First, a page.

As India grapples with the worsening impacts of climate change, the need to strengthen its adaptation efforts has become more significant than ever. Climate diplomacy and mainstreaming climate adaptation into the most vulnerable sectors could provide some solutions to overcoming barriers, such as the lack of sustainable funding.
A multi-sectoral and multilateral approach to South Asia's rivers could provide sustainable development, but it needs to include those already marginalised by a narrow development path.
Women are vital for effective climate policy making and implementation. In South Asia, more needs to be done on systematically integrating women into policy processes - as active stakeholders and not merely as victims of climate risks.
The report, requested by the US Congress in 2017, drew sharp criticism for being too thin on details and failing to show which bases are most at risk across the military.
In some areas of the world, including Central America, rising sea levels and declining agricultural productivity due to climate change are expected to trigger major migratory flows, especially within countries. The role of policy-makers is it to promote local solutions while engaging in regional cooperation for a preventative approach.
As falling renewable energy costs and a shadow carbon price are making coal power investments unviable the Asian Development Bank (ADB) is making a decisive shift to clean energy, according to bank energy chief Yongping Zhai.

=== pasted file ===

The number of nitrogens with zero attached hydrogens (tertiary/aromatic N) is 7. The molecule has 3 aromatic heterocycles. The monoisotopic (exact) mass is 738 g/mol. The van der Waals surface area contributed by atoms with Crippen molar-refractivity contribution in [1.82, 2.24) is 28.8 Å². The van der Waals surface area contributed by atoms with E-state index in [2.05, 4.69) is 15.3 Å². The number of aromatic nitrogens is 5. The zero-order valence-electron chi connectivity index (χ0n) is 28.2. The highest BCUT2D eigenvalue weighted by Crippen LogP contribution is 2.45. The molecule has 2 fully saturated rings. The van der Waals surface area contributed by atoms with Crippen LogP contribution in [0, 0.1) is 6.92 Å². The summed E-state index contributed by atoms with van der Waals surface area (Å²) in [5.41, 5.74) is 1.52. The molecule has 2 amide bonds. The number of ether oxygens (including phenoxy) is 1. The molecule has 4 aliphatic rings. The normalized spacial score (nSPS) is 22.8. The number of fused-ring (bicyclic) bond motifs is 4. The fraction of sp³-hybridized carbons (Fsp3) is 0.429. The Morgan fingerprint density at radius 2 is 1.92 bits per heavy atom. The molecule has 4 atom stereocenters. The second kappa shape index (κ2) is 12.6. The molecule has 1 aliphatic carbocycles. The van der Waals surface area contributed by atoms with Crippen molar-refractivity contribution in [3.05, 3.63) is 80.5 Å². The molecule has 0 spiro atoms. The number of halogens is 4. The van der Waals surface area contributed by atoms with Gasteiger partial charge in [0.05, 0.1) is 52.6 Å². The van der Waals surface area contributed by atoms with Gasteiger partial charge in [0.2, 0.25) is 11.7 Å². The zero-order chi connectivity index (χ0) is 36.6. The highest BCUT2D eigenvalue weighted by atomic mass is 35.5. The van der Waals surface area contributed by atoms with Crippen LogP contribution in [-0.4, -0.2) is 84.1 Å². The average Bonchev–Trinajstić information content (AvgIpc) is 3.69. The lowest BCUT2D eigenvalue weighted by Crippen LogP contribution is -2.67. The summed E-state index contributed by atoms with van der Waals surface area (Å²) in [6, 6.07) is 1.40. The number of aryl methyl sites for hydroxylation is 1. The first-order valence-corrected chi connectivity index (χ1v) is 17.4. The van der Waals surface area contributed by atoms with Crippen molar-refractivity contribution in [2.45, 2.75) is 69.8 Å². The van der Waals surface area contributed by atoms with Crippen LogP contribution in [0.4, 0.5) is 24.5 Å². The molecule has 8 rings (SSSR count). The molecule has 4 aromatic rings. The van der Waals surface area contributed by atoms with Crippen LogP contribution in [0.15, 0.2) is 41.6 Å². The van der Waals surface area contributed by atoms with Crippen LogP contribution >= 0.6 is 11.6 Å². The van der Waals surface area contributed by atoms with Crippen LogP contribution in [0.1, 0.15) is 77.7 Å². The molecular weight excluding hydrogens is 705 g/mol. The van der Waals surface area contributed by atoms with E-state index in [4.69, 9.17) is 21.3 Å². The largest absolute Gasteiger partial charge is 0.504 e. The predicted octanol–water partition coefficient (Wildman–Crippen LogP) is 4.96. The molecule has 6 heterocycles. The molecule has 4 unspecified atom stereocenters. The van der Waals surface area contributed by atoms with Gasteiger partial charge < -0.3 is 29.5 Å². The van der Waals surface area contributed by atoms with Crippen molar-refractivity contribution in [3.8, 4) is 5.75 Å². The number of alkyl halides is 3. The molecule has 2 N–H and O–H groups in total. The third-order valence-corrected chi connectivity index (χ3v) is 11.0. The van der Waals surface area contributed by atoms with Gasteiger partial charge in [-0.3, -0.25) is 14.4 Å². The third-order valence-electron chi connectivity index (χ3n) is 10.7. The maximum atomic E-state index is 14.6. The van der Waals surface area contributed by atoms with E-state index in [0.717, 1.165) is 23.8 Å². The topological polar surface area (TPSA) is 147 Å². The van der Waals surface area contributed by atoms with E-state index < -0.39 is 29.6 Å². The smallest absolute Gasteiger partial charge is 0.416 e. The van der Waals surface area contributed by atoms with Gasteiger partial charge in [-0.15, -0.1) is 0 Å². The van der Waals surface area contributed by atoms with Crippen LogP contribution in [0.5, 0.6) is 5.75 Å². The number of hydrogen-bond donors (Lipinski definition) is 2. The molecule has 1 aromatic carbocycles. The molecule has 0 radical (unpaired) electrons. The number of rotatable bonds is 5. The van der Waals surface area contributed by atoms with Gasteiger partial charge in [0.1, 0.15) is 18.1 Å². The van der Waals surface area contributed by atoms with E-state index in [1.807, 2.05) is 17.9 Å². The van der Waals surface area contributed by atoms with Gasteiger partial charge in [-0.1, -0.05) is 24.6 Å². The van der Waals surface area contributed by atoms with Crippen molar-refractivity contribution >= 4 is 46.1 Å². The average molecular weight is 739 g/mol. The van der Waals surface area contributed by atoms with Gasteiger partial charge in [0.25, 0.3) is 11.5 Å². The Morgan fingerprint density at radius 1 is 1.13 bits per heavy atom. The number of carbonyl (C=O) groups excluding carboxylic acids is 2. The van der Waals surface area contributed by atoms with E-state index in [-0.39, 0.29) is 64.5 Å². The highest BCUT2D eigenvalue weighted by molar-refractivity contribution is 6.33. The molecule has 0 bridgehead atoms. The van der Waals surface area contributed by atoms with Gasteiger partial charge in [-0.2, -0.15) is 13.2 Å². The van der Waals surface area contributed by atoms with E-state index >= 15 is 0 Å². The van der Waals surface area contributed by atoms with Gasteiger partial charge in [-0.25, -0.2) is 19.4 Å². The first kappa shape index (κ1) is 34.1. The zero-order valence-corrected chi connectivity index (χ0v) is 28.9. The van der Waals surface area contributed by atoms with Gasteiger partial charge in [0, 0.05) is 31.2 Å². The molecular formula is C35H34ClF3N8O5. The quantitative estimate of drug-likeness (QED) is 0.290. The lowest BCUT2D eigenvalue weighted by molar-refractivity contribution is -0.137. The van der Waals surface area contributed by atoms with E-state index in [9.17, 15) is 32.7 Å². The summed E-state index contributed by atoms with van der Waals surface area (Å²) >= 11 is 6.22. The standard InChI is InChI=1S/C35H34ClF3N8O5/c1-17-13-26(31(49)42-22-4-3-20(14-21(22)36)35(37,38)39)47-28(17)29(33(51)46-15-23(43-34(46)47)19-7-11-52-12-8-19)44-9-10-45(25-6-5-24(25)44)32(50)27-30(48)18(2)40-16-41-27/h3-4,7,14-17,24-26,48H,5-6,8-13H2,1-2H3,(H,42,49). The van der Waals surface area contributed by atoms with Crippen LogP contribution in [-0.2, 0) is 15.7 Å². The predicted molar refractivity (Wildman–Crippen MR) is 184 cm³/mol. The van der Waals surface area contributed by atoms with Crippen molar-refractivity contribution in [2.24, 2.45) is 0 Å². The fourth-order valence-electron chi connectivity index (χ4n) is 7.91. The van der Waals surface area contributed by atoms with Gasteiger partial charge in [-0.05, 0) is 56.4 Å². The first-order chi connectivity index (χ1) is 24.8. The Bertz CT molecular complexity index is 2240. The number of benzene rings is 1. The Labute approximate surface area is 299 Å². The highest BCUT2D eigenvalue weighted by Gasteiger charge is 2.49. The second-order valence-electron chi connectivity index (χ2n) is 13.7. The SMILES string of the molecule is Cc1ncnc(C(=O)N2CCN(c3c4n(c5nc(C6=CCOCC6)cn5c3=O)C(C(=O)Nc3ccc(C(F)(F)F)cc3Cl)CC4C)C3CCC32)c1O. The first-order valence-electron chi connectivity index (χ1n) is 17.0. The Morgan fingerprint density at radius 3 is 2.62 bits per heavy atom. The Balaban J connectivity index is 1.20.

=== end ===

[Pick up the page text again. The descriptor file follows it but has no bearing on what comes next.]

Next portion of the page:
As opposed to China’s Belt and Road Initiative, India could lead a campaign for climate-responsible international development cooperation, shifting from coal to renewables domestically and promoting the values of the International Solar Alliance globally.
A new USAID report focuses on the intersection of climate exposure and state fragility worldwide. It finds that the factors that make a country vulberable to large-scale conflict are similar to those that make it vulnerable to climate change. The report thus offers a way for global audiences with an interest in climate and security to identify places of high concern.
In 2018, many countries, including India, have been at the receiving end of the worst disasters the world has ever witnessed. It is imperative that they adopt a human security approach to achieve “freedom from hazard impacts” – nationally through a scientific disaster risk reduction strategy, and internationally through climate diplomacy.
San Francisco’s Global Climate Action Summit ended on 14 September with non-state actors sending a call to action to governments ahead of the crucial COP24 in December, while highlighting their pivotal role in reducing emissions and reaching climate targets.
The experience of the Saralbhanga River, which flows from Bhutan to India, shows the power of involving local people in river management.
China’s vision of a global energy system overemphasises the benefits of connectivity. Planners and investors also have to consider the potential impacts on biodiversity and local community livelihoods from different power generation methods and find ways to prevent them.